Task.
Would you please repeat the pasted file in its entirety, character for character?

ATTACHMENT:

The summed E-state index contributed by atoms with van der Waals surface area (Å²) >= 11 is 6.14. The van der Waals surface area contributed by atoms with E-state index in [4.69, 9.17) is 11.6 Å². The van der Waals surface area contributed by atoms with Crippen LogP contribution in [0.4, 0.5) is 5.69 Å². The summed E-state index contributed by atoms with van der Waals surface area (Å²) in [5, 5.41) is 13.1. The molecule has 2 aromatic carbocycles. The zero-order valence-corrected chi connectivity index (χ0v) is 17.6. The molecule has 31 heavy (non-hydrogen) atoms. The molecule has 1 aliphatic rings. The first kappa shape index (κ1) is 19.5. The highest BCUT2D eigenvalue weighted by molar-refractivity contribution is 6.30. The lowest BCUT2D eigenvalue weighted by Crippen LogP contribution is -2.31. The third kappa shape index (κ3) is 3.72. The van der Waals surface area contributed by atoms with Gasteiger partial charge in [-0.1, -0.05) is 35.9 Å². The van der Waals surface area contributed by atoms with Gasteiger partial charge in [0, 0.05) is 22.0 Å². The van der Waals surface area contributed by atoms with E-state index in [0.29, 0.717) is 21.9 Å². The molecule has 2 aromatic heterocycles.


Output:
The summed E-state index contributed by atoms with van der Waals surface area (Å²) >= 11 is 6.14. The van der Waals surface area contributed by atoms with E-state index in [4.69, 9.17) is 11.6 Å². The van der Waals surface area contributed by atoms with Crippen LogP contribution in [0.4, 0.5) is 5.69 Å². The summed E-state index contributed by atoms with van der Waals surface area (Å²) in [5, 5.41) is 13.1. The molecule has 2 aromatic carbocycles. The zero-order valence-corrected chi connectivity index (χ0v) is 17.6. The molecule has 31 heavy (non-hydrogen) atoms. The molecule has 1 aliphatic rings. The first kappa shape index (κ1) is 19.5. The highest BCUT2D eigenvalue weighted by molar-refractivity contribution is 6.30. The lowest BCUT2D eigenvalue weighted by Crippen LogP contribution is -2.31. The third kappa shape index (κ3) is 3.72. The van der Waals surface area contributed by atoms with Gasteiger partial charge in [-0.1, -0.05) is 35.9 Å². The van der Waals surface area contributed by atoms with Gasteiger partial charge in [0, 0.05) is 22.0 Å². The van der Waals surface area contributed by atoms with E-state index in [0.29, 0.717) is 21.9 Å². The molecule has 2 aromatic heterocycles.